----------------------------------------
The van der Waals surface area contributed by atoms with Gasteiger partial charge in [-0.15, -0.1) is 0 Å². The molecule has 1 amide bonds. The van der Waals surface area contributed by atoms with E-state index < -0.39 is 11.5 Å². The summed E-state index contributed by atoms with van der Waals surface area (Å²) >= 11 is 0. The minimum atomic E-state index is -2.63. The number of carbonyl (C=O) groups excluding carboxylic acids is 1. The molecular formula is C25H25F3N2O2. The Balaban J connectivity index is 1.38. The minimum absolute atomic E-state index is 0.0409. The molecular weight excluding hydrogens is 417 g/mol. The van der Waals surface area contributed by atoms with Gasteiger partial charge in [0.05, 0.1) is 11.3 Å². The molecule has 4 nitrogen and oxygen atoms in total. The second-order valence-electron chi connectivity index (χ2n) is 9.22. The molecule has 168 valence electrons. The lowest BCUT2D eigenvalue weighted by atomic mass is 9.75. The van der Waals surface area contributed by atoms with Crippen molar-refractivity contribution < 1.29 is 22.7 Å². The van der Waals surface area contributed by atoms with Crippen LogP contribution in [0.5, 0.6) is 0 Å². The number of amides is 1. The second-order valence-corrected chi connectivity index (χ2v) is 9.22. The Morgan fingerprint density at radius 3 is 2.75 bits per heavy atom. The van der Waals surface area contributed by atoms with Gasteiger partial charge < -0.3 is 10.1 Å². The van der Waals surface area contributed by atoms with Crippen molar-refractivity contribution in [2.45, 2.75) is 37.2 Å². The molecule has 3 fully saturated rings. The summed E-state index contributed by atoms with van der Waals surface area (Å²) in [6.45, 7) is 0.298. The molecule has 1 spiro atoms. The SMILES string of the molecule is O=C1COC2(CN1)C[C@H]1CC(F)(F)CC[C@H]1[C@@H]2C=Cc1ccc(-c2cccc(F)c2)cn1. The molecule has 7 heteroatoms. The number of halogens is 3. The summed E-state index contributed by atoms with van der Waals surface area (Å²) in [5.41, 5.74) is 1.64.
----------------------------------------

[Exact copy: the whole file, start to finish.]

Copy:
The van der Waals surface area contributed by atoms with Gasteiger partial charge in [-0.15, -0.1) is 0 Å². The molecule has 1 amide bonds. The van der Waals surface area contributed by atoms with E-state index < -0.39 is 11.5 Å². The summed E-state index contributed by atoms with van der Waals surface area (Å²) >= 11 is 0. The minimum atomic E-state index is -2.63. The number of carbonyl (C=O) groups excluding carboxylic acids is 1. The molecular formula is C25H25F3N2O2. The Balaban J connectivity index is 1.38. The minimum absolute atomic E-state index is 0.0409. The molecular weight excluding hydrogens is 417 g/mol. The van der Waals surface area contributed by atoms with Gasteiger partial charge in [0.05, 0.1) is 11.3 Å². The molecule has 4 nitrogen and oxygen atoms in total. The second-order valence-electron chi connectivity index (χ2n) is 9.22. The molecule has 168 valence electrons. The lowest BCUT2D eigenvalue weighted by atomic mass is 9.75. The van der Waals surface area contributed by atoms with Crippen molar-refractivity contribution < 1.29 is 22.7 Å². The van der Waals surface area contributed by atoms with Crippen LogP contribution in [0.5, 0.6) is 0 Å². The number of amides is 1. The second-order valence-corrected chi connectivity index (χ2v) is 9.22. The Morgan fingerprint density at radius 3 is 2.75 bits per heavy atom. The van der Waals surface area contributed by atoms with Gasteiger partial charge < -0.3 is 10.1 Å². The van der Waals surface area contributed by atoms with Crippen molar-refractivity contribution in [2.45, 2.75) is 37.2 Å². The molecule has 3 fully saturated rings. The summed E-state index contributed by atoms with van der Waals surface area (Å²) in [6.45, 7) is 0.298. The molecule has 1 spiro atoms. The SMILES string of the molecule is O=C1COC2(CN1)C[C@H]1CC(F)(F)CC[C@H]1[C@@H]2C=Cc1ccc(-c2cccc(F)c2)cn1. The molecule has 7 heteroatoms. The number of halogens is 3. The summed E-state index contributed by atoms with van der Waals surface area (Å²) in [5.41, 5.74) is 1.64.